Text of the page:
BIRMINGHAM, Ala (Reuters) - Creditors made a "very attractive offer" to Alabama's Jefferson County to settle its $3.14 billion sewer debt and avoid filing the largest municipal bankruptcy in U.S. history, a senior official said on Thursday.
The county is considering the offer, said John Young, a court-appointed manager for the county's debt-ridden water and sewer system.
"The commissioners have the term sheet and are in the process of considering it. It is a very attractive offer," Young told Reuters. He declined to give details and there was no immediate comment from the county's five commissioners.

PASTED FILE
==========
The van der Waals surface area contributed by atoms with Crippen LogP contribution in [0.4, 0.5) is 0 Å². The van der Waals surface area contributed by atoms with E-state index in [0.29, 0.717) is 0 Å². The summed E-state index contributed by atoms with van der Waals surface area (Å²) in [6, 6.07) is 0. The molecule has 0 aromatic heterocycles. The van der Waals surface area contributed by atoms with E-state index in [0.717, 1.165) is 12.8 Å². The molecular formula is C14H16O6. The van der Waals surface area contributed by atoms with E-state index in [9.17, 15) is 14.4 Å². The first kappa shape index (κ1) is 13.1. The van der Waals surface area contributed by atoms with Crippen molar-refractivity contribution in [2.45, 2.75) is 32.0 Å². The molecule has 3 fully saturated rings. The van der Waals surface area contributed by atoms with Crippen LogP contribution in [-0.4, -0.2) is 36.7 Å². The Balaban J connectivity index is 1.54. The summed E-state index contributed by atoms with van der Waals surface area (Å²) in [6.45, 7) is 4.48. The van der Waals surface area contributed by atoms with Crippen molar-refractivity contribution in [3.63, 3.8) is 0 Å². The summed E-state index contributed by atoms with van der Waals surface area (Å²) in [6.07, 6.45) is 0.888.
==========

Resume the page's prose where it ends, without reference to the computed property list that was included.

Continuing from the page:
The county is set to hold an executive session at 1 p.m. local time (2 p.m. EDT) and has said it will decide whether to pursue further talks, file for bankruptcy or extend a 30-day standstill agreement for talks beyond July 29.
The county, home to Alabama's largest city, Birmingham, made an offer to creditors over the debt earlier this month. One report confirmed as roughly accurate by commissioners said they wanted a $1.3 billion reduction in the total debt as well as other terms.
Young was appointed last year to supervise the finances and operation of the sewer system on behalf of Bank of New York Mellon, the trustees for the creditors, who include JP Morgan Chase.
(Reporting by Melinda Dickinson; Writing by Matthew Bigg, Editing by Tom Brown and Kenneth Barry)